See the most important skills you need for construction careers, with examples. Plus: get a breakdown of which skills you need to become a construction worker, architect or building surveyor.
There are many ways into a career in construction. With all the varied roles on offer, you could be heading in through a construction apprenticeship or degree to either work in the office or on-site. It doesn’t matter what your background or career goals are – these are the top five skills you need to impress your employer when writing your CV or heading into a construction interview.
Communication is one of the most important skills you can have in a construction career. You don’t have to be the Archbiship of Banterbury! Honest and speedy communication is great for building a good team atmosphere, spotting and solving problems, and essentially saving the employer money so a construction project can get done on time and on budget.
2. Problem solving
Any construction job involves problem solving skills. There’s always going to be a challenge to overcome, or an issue to break down into small chunks so you can find a solution without getting overwhelmed. If contractors haven’t met their end of the bargain, or a load of heavy materials has been delivered to the wrong place, that’s a problem that needs logic and a cool head to solve.
Whether you’re a site manager or a plumber, you’ll be faced with situations where you know something isn’t how it should be. You won’t panic, run away or file the issue under ‘someone else’s problem’. You won’t get defensive and try to play the blame game, either. You’ll use your critical reasoning skills to spot the problem, think about why it’s not working, and find ways to get round it.
In construction, problems that’ aren’t dealt with could mean a project overruns or the quality of the final construction is poor. If it’s a health and safety issue, it could mean that someone’s life will be on the line. A calm, proactive approach to problem solving is really important in any construction job.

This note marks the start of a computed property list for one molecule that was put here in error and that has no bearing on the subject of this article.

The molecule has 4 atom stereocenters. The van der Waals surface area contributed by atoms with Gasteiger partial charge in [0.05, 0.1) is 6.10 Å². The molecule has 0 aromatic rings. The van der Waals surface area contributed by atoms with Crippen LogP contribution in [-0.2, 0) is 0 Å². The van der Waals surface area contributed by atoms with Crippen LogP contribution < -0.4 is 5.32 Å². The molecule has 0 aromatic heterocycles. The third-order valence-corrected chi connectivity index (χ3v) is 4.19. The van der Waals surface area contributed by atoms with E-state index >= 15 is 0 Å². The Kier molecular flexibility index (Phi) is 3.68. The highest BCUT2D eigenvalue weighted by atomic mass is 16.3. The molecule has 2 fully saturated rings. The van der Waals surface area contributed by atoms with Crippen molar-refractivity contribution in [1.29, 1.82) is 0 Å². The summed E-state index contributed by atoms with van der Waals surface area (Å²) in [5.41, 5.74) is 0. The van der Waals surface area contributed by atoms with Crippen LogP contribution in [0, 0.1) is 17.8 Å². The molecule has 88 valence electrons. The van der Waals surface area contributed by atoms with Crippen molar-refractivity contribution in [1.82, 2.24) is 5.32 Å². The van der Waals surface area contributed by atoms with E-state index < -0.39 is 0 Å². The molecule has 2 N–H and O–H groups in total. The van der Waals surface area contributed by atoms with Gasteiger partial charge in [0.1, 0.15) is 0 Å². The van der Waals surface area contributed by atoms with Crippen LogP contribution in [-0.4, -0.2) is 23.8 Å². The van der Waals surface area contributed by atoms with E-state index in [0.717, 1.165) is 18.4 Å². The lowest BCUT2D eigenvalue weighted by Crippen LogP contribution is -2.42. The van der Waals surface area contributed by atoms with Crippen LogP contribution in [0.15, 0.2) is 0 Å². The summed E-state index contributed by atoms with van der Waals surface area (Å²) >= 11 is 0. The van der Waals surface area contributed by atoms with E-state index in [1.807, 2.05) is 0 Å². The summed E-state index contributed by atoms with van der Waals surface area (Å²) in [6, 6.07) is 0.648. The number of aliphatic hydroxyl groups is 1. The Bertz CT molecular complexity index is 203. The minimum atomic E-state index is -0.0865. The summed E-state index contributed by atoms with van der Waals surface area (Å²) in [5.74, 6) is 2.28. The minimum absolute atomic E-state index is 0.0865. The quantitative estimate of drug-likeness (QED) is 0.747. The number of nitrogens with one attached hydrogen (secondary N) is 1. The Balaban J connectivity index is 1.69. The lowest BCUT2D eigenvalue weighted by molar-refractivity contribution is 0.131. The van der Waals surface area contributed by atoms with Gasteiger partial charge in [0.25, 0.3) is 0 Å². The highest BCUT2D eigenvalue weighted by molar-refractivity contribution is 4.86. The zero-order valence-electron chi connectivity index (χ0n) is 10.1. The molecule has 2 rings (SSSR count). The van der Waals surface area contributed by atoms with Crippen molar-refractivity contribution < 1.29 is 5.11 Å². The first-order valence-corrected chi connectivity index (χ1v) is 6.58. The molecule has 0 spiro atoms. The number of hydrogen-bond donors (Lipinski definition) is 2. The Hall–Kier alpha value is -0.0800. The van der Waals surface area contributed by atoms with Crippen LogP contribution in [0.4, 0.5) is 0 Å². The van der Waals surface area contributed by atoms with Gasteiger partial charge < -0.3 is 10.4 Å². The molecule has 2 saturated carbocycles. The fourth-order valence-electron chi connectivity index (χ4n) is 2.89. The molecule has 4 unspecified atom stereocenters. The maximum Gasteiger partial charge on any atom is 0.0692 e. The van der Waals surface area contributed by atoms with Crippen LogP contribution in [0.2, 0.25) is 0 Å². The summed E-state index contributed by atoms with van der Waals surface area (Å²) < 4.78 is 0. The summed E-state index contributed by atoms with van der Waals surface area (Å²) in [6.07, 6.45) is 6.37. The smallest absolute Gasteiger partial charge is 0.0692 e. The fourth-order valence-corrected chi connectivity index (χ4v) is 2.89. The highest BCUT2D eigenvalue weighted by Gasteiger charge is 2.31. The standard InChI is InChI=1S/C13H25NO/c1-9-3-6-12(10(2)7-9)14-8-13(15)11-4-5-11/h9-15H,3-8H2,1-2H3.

Self-belief doesn’t mean having a big head or being arrogant – that doesn’t fit well with teamwork, which is another important skill. The top three elements of self-belief are:
If you’re motivated to take positive action, it shines through. You’ll turn up to work on time, you’ll suggest useful ways of doing things on-site, and you won’t back down from a challenge. The public perception is that ‘cowboy builders’ slack off on the job, so your motivation helps your employer have a great reputation for how their team handles projects.
This can-do spirit is all part of having a positive attitude, and that’s also an important skill to have in a construction career. You might be born with a positive attitude, but it’s something you can build on, too. Having a positive attitude is about seeing the good in things, doing your best at work, helping to create a good team atmosphere, and taking responsibility for your actions.
The final part of self-belief is resilience. Maybe you’ve not heard of this one before, but resilience basically means that when you’re down, you get back up again. You don’t give up. If you fail, you think how you could improve next time. If you make a mistake, you own up to it so the work can carry on smoothly, and you learn from it. Whether you’re working on-site or in the office, you’ll slip up at some point, because everyone always does. There’s no shame in it. It’s how you handle it and grow from the experience that matters.